Immediately identifying a loss problem is only one major benefit of using a web-enabled loss prevention system, retailers say. Another is that new users can quickly learn how to use such a system. Holmes estimates the time to learn the FraudWatch system is less than three hours. “There’s no training involved,” he says. “It’s all point and click. You’re only five clicks away from looking at any transaction in the entire company. And our only additional cost was setting up 22 Internet accounts for our district managers.”
Identifying a problem with a particular item is only a small portion of the analysis that most web-based loss prevention systems provide. Such software usually analyzes daily transaction logs from stores and looks at several dozen data elements. Among them: number of no-sales per cashier, number of customers per no-sale, sales per customer, items per customer, number of voids, voids as a percent of sales, number of store coupons and their percent of sales, same for vendor coupons and double coupons, number of refunds, number of refunds lacking customer phone numbers, number of items not scanned, sales per hour, ring time per order, tender time and more. “We could never have dreamed of going through every transaction like that before,” Holmes says.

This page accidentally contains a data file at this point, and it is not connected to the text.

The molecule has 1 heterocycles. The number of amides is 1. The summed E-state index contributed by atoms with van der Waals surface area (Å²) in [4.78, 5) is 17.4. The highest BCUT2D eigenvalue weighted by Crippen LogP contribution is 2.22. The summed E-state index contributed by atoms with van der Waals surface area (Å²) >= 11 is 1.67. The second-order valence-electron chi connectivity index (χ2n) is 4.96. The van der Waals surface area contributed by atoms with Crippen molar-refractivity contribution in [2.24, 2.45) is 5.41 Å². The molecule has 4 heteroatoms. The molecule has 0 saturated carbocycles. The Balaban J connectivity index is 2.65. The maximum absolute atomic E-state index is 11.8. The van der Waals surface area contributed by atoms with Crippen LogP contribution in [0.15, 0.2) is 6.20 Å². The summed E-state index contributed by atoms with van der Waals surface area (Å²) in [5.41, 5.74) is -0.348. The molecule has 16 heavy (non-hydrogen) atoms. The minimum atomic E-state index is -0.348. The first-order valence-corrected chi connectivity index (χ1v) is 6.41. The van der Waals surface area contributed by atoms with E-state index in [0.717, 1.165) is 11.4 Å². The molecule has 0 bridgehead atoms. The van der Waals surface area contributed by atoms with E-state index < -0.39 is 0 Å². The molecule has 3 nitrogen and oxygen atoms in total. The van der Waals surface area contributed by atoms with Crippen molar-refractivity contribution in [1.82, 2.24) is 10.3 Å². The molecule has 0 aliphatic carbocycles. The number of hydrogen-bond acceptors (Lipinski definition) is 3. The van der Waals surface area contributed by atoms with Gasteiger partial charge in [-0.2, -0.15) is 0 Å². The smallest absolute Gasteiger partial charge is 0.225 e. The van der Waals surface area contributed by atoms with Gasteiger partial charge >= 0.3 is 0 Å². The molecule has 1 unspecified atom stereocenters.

Training on track
With hard evidence from such a range of transactions in hand, retailers then can take action. Whether the problem is fraud or simply not knowing the rules, retail managers can use the data as an opportunity to re-train cashiers. “We’ve identified a lot of training issues, people who just didn’t know what the rules were,” Holmes says. Bata averages 8,000 employees throughout the year. Many are younger, entry-level retail employees. “We then are able to put together a plan of action to address the issues,” he says.
Not only does the coaching help the cashier whose behavior the system flags, but it also communicates to all staff that their behavior could be monitored as well. “Of your cashiers, 10% would never take a thing, 10% will always take something and 80% will go either way, depending on circumstances,” says Holmes. “The store staff knows we’re monitoring their transactions. We’re saying to that 80%, ‘Don’t bother.’”